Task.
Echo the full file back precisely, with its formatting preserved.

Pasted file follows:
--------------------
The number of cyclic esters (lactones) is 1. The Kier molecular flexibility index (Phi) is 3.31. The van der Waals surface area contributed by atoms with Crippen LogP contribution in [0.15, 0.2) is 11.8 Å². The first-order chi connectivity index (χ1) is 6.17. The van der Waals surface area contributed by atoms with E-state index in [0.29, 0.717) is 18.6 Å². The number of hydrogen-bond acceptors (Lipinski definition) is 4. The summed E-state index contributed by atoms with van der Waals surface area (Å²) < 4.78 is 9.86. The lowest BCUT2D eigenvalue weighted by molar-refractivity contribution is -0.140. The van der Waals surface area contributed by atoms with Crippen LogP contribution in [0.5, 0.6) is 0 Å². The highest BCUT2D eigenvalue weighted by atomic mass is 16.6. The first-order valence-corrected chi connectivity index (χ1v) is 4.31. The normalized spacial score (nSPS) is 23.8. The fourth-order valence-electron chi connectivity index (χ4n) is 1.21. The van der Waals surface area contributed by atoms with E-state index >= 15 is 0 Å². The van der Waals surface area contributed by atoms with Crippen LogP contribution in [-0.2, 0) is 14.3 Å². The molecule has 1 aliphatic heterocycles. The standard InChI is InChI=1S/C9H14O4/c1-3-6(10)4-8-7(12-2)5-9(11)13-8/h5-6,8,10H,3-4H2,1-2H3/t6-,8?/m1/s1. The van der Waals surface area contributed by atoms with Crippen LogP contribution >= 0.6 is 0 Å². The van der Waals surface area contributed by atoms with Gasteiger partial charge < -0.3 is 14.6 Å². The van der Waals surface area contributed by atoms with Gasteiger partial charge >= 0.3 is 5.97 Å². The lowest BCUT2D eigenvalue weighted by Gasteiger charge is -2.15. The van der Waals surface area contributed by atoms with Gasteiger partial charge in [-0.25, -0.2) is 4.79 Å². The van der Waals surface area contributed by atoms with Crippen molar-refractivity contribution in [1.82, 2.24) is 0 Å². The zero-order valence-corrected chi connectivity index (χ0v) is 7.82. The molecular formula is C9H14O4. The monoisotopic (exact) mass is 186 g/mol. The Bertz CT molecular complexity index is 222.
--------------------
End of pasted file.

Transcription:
The number of cyclic esters (lactones) is 1. The Kier molecular flexibility index (Phi) is 3.31. The van der Waals surface area contributed by atoms with Crippen LogP contribution in [0.15, 0.2) is 11.8 Å². The first-order chi connectivity index (χ1) is 6.17. The van der Waals surface area contributed by atoms with E-state index in [0.29, 0.717) is 18.6 Å². The number of hydrogen-bond acceptors (Lipinski definition) is 4. The summed E-state index contributed by atoms with van der Waals surface area (Å²) < 4.78 is 9.86. The lowest BCUT2D eigenvalue weighted by molar-refractivity contribution is -0.140. The van der Waals surface area contributed by atoms with Crippen LogP contribution in [0.5, 0.6) is 0 Å². The highest BCUT2D eigenvalue weighted by atomic mass is 16.6. The first-order valence-corrected chi connectivity index (χ1v) is 4.31. The normalized spacial score (nSPS) is 23.8. The fourth-order valence-electron chi connectivity index (χ4n) is 1.21. The van der Waals surface area contributed by atoms with E-state index >= 15 is 0 Å². The van der Waals surface area contributed by atoms with Crippen LogP contribution in [-0.2, 0) is 14.3 Å². The molecule has 1 aliphatic heterocycles. The standard InChI is InChI=1S/C9H14O4/c1-3-6(10)4-8-7(12-2)5-9(11)13-8/h5-6,8,10H,3-4H2,1-2H3/t6-,8?/m1/s1. The van der Waals surface area contributed by atoms with Crippen LogP contribution >= 0.6 is 0 Å². The van der Waals surface area contributed by atoms with Gasteiger partial charge < -0.3 is 14.6 Å². The van der Waals surface area contributed by atoms with Gasteiger partial charge >= 0.3 is 5.97 Å². The lowest BCUT2D eigenvalue weighted by Gasteiger charge is -2.15. The van der Waals surface area contributed by atoms with Gasteiger partial charge in [-0.25, -0.2) is 4.79 Å². The van der Waals surface area contributed by atoms with Crippen molar-refractivity contribution in [1.82, 2.24) is 0 Å². The zero-order valence-corrected chi connectivity index (χ0v) is 7.82. The molecular formula is C9H14O4. The monoisotopic (exact) mass is 186 g/mol. The Bertz CT molecular complexity index is 222.